Employers must give employees written notice prior to installing these devices. They may monitor them during work hours only and only if it is strictly necessary for the performance of their duties. The notice must include several pieces of information. Below is a sampling of the information that must be included. A full list can be found in AB 984, Section 3 (f)(3).

  • A description of the specific activities that will be monitored.
  • A notification of whether the data gathered through monitoring will be used to make any employment-related decisions, including, disciplinary and termination decisions.
  • A description of the dates, times, and frequency that the monitoring will occur.
  • A notification of the employee’s right to disable monitoring, including vehicle location technology, outside of work hours.

AB 1601: Call Center Relocation

AB 1601 originally required a call center that intends to relocate from CA to give the Labor Commissioner at least 120 days’ notice before the relocation. The bill sent to the Governor was drastically updated by the legislature and now requires the owners of a call center to follow the California WARN requirements. This means they must give employees who will be subject to a mass layoff, relocation or termination a minimum of 60 days’ notice prior to the relocation. A call center is defined by the law as a facility or other operation where employees as their primary job duty receive phone calls or other communication and provide customer service or other related services.

SB 951: Increases to Payments for CA Disability and Paid Family Leave

SB 951 increases the payments an individual can receive from CA State Disability Insurance and Paid Family Leave beginning January 1st, 2025. Employees who earn less than about $27,000 a year would receive 90% of their regular wages, up from 70%, and those who earn more would receive 70%, up from 60%. The extra costs will be partially paid for by removing the cap on workers contributions above $145,000.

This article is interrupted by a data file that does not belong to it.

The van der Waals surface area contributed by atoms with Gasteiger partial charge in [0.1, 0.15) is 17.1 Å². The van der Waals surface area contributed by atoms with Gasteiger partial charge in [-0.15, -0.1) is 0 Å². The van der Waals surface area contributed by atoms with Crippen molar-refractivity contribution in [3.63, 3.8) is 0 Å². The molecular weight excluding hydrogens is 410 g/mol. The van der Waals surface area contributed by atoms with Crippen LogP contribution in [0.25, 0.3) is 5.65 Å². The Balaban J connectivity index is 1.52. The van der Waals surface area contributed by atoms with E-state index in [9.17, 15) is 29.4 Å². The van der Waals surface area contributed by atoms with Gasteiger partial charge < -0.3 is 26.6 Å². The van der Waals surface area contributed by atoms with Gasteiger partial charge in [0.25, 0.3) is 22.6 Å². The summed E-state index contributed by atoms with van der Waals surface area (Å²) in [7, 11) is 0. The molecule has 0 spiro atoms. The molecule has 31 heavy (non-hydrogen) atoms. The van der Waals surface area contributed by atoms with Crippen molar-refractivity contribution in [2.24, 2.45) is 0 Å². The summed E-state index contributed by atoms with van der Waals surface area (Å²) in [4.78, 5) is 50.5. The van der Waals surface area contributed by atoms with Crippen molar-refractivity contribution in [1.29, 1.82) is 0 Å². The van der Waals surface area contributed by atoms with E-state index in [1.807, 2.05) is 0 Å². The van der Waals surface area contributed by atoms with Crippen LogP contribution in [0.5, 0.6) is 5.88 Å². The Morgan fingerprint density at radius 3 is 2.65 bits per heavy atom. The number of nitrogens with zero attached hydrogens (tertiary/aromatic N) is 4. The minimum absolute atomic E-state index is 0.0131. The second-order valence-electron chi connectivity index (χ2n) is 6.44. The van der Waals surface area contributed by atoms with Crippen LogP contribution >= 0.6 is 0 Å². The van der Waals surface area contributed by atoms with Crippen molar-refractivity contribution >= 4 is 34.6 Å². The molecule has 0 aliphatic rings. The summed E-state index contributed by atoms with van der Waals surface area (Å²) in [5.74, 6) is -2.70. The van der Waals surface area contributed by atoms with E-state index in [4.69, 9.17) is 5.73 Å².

CA Paid Family Leave Grant for Small Employers

Employers who have less than 100 employees, may be eligible for a grant of $1,000 or $2,000 per employee who received Paid Family Leave payments after June 1, 2022, to help cover costs the employer incurred by recruiting and/or training a replacement for the employee who is on leave. 

More information is available at CA PFL Grant. The website currently says grant funds are not available right now, however, you can sign up for the waitlist and submit information about your company and the employee(s) for consideration. Grant money will be available until May 31, 2024, or until funds run out.

Understanding how these various laws affect the workplace is crucial for employers and employees alike. An important step for organizations to take is updating their employee handbook for 2023. Our team of HR consultants is available to assist with handbook updates and questions regarding new laws. Contact us for more information.

About the Author

Traci Hagan, MHRM

Traci is an HR Consultant who has been with SDHRC for over 5 years but has over 35 years of experience in employee relations, conflict resolution benefits administration, training and development, workers’ comp, and staffing. Traci’s experiences encompass multi-organizational and cross-cultural issues which allow her to expertly charter the waters of complex problems and where she thrives by discovering and providing solutions for smoother sailing.